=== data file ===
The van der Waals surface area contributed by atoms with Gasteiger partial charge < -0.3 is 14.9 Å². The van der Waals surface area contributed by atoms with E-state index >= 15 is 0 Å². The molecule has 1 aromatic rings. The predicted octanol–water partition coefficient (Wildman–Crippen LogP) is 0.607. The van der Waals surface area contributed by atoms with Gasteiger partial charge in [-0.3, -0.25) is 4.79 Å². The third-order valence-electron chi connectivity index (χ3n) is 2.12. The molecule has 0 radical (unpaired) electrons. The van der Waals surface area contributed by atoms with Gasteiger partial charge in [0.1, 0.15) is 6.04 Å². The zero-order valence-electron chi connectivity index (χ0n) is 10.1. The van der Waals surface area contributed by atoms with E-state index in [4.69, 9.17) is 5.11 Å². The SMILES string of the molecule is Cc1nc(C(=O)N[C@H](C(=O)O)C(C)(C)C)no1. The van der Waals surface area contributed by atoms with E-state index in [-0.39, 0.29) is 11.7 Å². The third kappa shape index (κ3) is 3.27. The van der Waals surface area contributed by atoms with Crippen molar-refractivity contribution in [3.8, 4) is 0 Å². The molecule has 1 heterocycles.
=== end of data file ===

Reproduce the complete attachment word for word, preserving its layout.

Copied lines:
The van der Waals surface area contributed by atoms with Gasteiger partial charge < -0.3 is 14.9 Å². The van der Waals surface area contributed by atoms with E-state index >= 15 is 0 Å². The molecule has 1 aromatic rings. The predicted octanol–water partition coefficient (Wildman–Crippen LogP) is 0.607. The van der Waals surface area contributed by atoms with Gasteiger partial charge in [-0.3, -0.25) is 4.79 Å². The third-order valence-electron chi connectivity index (χ3n) is 2.12. The molecule has 0 radical (unpaired) electrons. The van der Waals surface area contributed by atoms with Gasteiger partial charge in [0.1, 0.15) is 6.04 Å². The zero-order valence-electron chi connectivity index (χ0n) is 10.1. The van der Waals surface area contributed by atoms with E-state index in [4.69, 9.17) is 5.11 Å². The SMILES string of the molecule is Cc1nc(C(=O)N[C@H](C(=O)O)C(C)(C)C)no1. The van der Waals surface area contributed by atoms with E-state index in [-0.39, 0.29) is 11.7 Å². The third kappa shape index (κ3) is 3.27. The van der Waals surface area contributed by atoms with Crippen molar-refractivity contribution in [3.8, 4) is 0 Å². The molecule has 1 heterocycles.